Individualized counseling and guidance

Promoting College Access for Low Income and Immigrant Communities

college access challenge 3
College Access Challenge #3

Parents lack of college knowledge

Involve parents in college preparation process

Develop parent support groups

Provide information in parents’ native language

Connect parents to community resources

Promoting College Access for Low Income and Immigrant Communities

college access challenge 4
College Access Challenge #4

Students’ college choices are largely

influenced by finances

Provide information about college costs for all systems of higher education.

Bring in current undocumented college students to share their stories.

Be realistic. Provide information & motivation but be realistic about the challenges.

Promoting College Access for Low Income and Immigrant Communities

college access challenge 5
College Access Challenge #5

Students need assistance when

completing college admissions applications

Help students complete residency questions (develop relationships with college admission representatives)

Attend college/university application workshops annually to stay informed of policy changes

General support for completing applications (if you don’t know the answer, find someone who does)

Promoting College Access for Low Income and Immigrant Communities

college access challenge 6
College Access Challenge #6

Students need assistance with

fundraising for college

SCHOLARSHIPS

Research scholarships without residency requirements

Develop a space for this information in your office

Update scholarship lists regularly

Provide scholarship application assistance

Proofread essays, write letters of recommendation, offer scholarship application workshops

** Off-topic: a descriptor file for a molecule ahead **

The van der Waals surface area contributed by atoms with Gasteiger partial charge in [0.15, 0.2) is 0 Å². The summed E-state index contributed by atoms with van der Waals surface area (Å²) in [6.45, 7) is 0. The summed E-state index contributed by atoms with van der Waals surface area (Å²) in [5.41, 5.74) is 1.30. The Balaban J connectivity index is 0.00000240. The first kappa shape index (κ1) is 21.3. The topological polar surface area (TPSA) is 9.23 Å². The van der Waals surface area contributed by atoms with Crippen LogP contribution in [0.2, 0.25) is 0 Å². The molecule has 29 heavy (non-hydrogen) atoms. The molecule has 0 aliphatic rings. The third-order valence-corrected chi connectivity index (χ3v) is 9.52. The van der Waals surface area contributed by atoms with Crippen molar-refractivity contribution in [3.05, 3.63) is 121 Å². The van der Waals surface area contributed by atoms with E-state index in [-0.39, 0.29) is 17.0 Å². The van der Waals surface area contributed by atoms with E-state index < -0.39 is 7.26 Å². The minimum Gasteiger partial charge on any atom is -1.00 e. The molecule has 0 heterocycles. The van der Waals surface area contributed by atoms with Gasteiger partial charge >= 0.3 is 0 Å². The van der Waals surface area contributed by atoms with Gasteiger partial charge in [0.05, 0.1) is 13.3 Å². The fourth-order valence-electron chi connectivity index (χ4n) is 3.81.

FUNDRAISING PORTFOLIO

Promoting College Access for Low Income and Immigrant Communities

additional fundraising ideas
Additional Fundraising Ideas

BE CREATIVE!

Look to your organization/institution:

Develop an undocumented student scholarship fund

Inquire about the availability of discretionary funds

Look to student/family/community:

House parties, raffles, candy sales, etc.

Look to undocumented College Student Groups:

Scholarship opportunities

Promoting College Access for Low Income and Immigrant Communities

post graduate options
Post-graduate Options

Job opportunities

Graduate school

more steps you can take to help
More steps you can take to help…
  • GET CONNECTED
    • Partner with feeder high school and college-based counselors/advisers
    • Partner with local organizations/ agencies in your community (including immigration attorneys)
  • STAY ACTIVE & INFORMED
    • Advocate for your students (i.e., scholarship providers, policymakers)
    • Stay informed about policies that impact undocumented students

Promoting College Access for Low Income and Immigrant Communities

information resources
Information Resources

For up-to-date information on state/federal legislation:

National Immigration Law Center

www.nilc.org

For research and statistics on undocumented immigrants:

Pew Hispanic Center

www.pewhispanic.org

For immigration information and legal advice for immigrant youth:

Public Counsel

www.publiccounsel.org

remaining questions
Remaining Questions

Promoting College Access for Low Income and Immigrant Communities

please feel free to contact us
Please feel free to contact us:

Paz Maya Olivérez, Ph.D.

Executive Director

Futuros Educational Services

poliverez@futuros-california.org

For more information:

www.futuros-california.org

We can also be found on Facebook.

Promoting College Access for Low Income and Immigrant Communities